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Hello out there! I’d like to apologize for not publishing journal entries more often, but as we are still in Minnesota (for at least another month) there isn’t a whole lot to write about except for our building process. Which some people may find interesting..

Since our last entry, we’ve gotten my bike to 90-percent completion. While it looked like it was in better shape on the outside, the inside of the engine was another story. Many of the components seemed much more well worn than Ehren’s engine did, along with some of the frame bolts (which were half-eaten due to apparent battery boilover at some point in the bike’s life). Luckily we had planned for some of this with Ehren’s rebuild and had several extra components on standby (and were able to quickly find the parts that were unplanned repairs in town!). All that’s left to do is some minor electrical, installation of the new clutch pack, and its first startup.

Here we have attached the crash bars and pannier racks to ensure a good fit (and to show off that awesome orange color—apparently I have some lingering KTM hangup).

As we are sort of socked in for the winter (snow is gently falling into a well-established white sea of the stuff as I type this) there hasn’t been a whole lot of opportunity to test our bikes and trailer. But what testing we were able to complete shortly after Thanksgiving was incredibly informative as to our next steps. Our trailer suspension has undergone an entire rehaul as we have gone from our one-wheel swingarm concept to an innovative two-wheel design utilizing a reverse swingarm. Two wheels means that our front swingarm mount has had to change as well, and thanks to Ehren’s childhood cache of Lego® we were able to hash out a pretty slick design that gives us the mobility and stability we want.

Yeah, but Lego® is child’s play! How could that translate into actuality!? Surely toy geometry is different than steel geometry..

Hey, it worked! The reasoning behind the reverse swingarm idea is this: we had already built a complete trailer box as we were planning on one wheel from the start. Due to the final heft and weight of the beast (which exagerrated existing weaknesses in the heim joints and shock mount and made it truly scary to ride—you couldn’t ride it and keep the handlebars straight) that idea didn’t work as well as we’d hoped. We didn’t want to cut into the storage area of the trailer to put in a straight axle as it would severely weaken its construction and we still wanted to maintain that 8-11 inches of travel we had in the one-wheel concept, which left out the use of stubby torsion axles which would have given us 2-3 inches at most.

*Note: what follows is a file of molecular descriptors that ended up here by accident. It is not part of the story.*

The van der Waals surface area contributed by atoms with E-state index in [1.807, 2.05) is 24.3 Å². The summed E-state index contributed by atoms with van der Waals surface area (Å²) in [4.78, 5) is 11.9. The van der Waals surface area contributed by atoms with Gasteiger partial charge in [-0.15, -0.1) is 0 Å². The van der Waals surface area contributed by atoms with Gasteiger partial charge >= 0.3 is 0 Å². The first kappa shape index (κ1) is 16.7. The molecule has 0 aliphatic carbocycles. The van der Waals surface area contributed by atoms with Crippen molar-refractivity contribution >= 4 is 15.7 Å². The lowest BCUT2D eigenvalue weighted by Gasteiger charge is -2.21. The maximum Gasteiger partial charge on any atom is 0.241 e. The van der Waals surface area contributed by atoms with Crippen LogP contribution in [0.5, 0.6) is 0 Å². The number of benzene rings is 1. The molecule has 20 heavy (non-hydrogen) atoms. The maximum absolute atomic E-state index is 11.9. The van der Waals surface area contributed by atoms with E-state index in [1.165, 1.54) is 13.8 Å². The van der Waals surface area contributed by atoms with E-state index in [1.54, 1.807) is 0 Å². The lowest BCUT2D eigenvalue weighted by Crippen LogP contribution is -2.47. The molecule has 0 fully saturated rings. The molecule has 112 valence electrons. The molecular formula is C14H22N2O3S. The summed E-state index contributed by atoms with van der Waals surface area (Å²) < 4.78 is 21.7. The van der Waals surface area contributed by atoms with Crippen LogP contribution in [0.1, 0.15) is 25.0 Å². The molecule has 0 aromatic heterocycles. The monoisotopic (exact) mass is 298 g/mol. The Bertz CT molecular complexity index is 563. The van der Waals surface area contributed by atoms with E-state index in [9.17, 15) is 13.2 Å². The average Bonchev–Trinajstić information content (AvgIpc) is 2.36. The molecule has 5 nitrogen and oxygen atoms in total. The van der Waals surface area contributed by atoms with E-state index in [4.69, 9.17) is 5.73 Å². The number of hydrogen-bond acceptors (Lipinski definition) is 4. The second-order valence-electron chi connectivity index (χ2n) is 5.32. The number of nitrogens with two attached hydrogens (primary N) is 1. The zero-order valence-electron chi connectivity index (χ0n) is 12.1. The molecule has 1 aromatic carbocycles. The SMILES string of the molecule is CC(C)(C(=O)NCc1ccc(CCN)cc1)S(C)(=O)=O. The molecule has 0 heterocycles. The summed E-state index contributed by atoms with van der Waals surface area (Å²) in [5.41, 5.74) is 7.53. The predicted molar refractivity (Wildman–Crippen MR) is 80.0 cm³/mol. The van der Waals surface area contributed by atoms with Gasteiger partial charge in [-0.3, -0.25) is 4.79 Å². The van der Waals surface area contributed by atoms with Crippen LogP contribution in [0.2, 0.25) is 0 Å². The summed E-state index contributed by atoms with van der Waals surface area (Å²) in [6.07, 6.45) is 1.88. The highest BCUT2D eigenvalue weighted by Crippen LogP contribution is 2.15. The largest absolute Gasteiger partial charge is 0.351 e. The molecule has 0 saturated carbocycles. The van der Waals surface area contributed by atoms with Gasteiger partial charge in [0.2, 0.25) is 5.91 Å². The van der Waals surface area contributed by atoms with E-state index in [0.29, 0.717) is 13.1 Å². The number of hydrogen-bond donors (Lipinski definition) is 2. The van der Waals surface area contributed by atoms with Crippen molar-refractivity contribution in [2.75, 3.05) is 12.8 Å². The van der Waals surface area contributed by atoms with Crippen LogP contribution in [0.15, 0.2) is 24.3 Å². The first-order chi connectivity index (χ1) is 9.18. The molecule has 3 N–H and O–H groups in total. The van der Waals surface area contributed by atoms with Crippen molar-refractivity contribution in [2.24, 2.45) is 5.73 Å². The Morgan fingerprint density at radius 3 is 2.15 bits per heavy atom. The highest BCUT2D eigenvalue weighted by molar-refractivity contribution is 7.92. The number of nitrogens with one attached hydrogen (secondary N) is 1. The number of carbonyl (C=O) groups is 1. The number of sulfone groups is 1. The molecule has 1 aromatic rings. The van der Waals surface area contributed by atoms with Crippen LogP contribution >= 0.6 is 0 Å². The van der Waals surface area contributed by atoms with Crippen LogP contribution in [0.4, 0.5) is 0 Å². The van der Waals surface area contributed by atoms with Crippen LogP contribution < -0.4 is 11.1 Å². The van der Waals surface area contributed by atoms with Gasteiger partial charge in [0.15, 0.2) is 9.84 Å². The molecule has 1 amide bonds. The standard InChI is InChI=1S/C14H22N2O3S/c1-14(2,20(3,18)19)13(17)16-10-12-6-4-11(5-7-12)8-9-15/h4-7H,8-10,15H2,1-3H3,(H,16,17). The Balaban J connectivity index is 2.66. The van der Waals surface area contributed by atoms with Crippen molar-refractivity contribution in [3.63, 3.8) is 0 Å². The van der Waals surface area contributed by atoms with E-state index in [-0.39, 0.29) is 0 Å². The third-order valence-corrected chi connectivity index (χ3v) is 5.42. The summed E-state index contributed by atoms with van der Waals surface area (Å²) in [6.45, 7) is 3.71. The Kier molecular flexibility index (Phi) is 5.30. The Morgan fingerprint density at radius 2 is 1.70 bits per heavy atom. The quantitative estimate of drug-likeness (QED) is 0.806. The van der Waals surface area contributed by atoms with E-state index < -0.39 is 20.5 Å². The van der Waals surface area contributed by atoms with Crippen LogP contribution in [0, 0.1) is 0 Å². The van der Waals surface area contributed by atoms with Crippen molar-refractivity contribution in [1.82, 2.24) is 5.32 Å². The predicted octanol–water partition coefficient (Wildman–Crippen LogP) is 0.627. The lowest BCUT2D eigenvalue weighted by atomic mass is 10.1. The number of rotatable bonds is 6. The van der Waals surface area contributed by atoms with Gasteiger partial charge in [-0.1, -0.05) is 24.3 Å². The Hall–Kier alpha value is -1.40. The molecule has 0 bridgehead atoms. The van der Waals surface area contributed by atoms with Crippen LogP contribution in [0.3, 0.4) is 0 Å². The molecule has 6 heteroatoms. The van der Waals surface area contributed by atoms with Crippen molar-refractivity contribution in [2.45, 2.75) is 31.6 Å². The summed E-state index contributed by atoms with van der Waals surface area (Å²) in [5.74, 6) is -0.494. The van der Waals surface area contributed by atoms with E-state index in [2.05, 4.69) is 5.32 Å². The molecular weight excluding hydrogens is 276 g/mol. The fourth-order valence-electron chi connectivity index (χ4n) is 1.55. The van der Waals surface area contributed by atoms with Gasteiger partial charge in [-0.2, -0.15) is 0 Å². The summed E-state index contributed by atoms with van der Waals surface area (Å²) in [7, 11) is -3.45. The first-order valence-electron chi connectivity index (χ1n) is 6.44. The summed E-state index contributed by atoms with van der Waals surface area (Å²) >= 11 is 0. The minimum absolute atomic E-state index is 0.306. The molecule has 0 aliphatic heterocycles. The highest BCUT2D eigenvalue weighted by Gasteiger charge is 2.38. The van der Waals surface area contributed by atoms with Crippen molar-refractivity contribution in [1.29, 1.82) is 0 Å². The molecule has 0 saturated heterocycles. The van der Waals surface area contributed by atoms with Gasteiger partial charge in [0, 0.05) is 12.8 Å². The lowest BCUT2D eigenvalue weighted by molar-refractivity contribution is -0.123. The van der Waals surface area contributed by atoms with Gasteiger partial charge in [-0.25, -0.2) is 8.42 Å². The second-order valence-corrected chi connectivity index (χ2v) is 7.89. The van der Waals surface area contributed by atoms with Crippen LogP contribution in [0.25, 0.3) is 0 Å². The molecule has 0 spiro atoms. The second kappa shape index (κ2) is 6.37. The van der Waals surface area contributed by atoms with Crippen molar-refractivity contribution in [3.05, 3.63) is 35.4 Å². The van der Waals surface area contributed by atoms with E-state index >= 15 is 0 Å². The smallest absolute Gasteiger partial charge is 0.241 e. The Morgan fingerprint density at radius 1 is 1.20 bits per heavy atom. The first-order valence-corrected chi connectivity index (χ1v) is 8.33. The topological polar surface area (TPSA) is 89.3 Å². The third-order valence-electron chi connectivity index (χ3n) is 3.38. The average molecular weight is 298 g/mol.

Our first attempt at redesign was the quickest and least work-intensive option, which was simply to use the existing one-wheel swingarm as a two-wheel swingarm, mounting the wheels outside the arms instead of just the single wheel in the middle. After the 15 minutes it took to rig that up we could immediately see big issues, namely the tippiness of the trailer during slow-speed turns. The axle was so far back from the pivot point that the trailer just wanted to dive into the ground.

So we had lunch and discussed other options for about an hour. Ehren had an idea for an elaborate three-piece rocker arm setup which I didn’t care for due to too many moving parts. I talked about a drop-axle design which could work but would have left us with very little ground clearance. We then looked again at the rocker arm setup, both adamant that a simpler solution existed. I showed Ehren a terrible drawing I did of his idea with two pieces (mainly because I didn’t understand where the third piece would come in and wanted an explanation) and he took off from there—the reverse swingarm concept was born!

The basic idea for the redesign is to take a U-shaped arm with a V-shaped bracket mounted on the inside (between the arm and trailer so it looks sort of like a W). The shock would mount from the top of the trailer to that V bracket attached to the U arm. Then we would utilize the existing lower swingarm mount but push the pivot point further away from the trailer, where it would mount to the U arm independently of the V bracket.

Not too shabby. Actually it kind of is at the moment, due to the weld burns on the blue paint. Our leftover paint froze and is no longer viable so we will have to come up with another solution to cover up our blemishes.

In essence, it’s a swingarm with its arms facing forward instead of backwards.

Ehren giving us his best motorcycle impression.

We will be able to give it a test run when we go to Florida at the end of the month to visit Ehren’s grandpa. Ehren’s dad suggested we accompany him when he drives down and offered to trailer our bikes and moto trailer so we could test them on dry roads. So it’s this road test that will decide when we will ultimately be able to leave on our trip! Yeehoo!!



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